I also believe it’s potentially harmful to obsess about labels and applications. The practice of graphic design, for example, is so multivalent that defining the action of it becomes more of a hindrance than a help, offering more confusion than clarity.
When I write a book, design and produce that book, then publish it, that isn’t graphic design just because that’s what I’m primarily known as to others. It isn’t a graphic designer writing a book, or a writer designing a book, it’s a creative idea expressed through my own values and principles resulting in a creative outcome.
I think this is particularly harmful and confusing for students of creative disciplines as (and I’m going with the book example here just because they’re the tracks we’re riding) they might be studying graphic design but their real enjoyment in producing said book might not necessarily be the elements of it that are deemed graphic design. They may have loved taking the photographs or writing the text as they design the book and because we insist on labelling it, entwine those aspects, wrongly, as graphic design. People can lose years untangling this when the reality is it rarely matters.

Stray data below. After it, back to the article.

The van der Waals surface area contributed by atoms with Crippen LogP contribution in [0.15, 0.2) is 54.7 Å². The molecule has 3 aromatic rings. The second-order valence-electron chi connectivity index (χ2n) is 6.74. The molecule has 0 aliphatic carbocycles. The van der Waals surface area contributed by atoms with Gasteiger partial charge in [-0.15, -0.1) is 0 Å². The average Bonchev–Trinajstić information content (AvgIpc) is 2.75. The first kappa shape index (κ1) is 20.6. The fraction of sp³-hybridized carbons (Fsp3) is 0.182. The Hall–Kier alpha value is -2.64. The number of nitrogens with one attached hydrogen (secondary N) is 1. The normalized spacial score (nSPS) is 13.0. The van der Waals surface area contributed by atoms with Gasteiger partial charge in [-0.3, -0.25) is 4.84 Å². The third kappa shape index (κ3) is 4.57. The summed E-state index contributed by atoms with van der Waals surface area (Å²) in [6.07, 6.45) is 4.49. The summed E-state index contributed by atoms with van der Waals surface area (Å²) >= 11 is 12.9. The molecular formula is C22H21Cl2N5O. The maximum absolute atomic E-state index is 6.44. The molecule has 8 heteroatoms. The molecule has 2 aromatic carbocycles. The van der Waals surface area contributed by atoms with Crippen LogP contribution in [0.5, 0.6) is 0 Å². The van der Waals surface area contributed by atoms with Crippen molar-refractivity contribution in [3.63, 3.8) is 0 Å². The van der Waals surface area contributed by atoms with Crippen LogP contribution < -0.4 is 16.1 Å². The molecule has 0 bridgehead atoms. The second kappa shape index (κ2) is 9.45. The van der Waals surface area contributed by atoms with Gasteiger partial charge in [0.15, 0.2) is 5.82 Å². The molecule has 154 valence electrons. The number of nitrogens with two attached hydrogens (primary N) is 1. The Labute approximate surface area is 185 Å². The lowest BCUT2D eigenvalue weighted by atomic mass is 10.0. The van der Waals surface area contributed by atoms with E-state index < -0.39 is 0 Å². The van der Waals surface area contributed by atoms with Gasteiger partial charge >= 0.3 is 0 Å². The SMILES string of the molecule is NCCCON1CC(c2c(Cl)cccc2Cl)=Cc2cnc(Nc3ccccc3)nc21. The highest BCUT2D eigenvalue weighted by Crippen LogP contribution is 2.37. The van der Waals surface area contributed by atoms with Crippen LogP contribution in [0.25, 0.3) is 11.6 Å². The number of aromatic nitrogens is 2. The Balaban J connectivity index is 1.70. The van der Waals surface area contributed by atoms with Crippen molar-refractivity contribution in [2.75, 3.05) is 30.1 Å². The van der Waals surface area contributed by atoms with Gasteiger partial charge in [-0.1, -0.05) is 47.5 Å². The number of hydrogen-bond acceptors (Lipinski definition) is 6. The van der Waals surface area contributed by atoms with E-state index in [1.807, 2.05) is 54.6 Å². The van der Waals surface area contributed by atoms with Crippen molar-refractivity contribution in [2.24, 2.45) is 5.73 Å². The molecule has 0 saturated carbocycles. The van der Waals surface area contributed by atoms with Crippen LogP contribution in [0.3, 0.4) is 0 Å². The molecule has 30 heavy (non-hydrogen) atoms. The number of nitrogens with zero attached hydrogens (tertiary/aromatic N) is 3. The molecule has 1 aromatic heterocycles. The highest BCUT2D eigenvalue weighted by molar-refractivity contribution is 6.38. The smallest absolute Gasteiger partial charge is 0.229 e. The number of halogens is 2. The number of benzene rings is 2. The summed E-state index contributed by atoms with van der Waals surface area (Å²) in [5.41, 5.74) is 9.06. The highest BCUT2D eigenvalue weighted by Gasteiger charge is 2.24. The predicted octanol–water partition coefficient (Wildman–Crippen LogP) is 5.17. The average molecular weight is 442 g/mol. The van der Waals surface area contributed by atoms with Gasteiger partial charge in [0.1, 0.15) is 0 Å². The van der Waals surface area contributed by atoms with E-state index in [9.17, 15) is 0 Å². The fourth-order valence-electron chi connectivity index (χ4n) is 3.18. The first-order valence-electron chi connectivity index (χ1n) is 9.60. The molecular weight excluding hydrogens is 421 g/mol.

Saying that, your background is in graphic design and its history is clearly important to you and a subject you’re well versed in, so who is someone that you don’t think people know enough about but should?
If you’re asking me about graphic designers, I think there are decades worth of countless unknown black, brown, female, gay, disabled, working class, minoritised designers each of whom deserves more recognition than they got very likely because they were marginalised, excluded, or exploited by a white male peer or superior who got all the credit.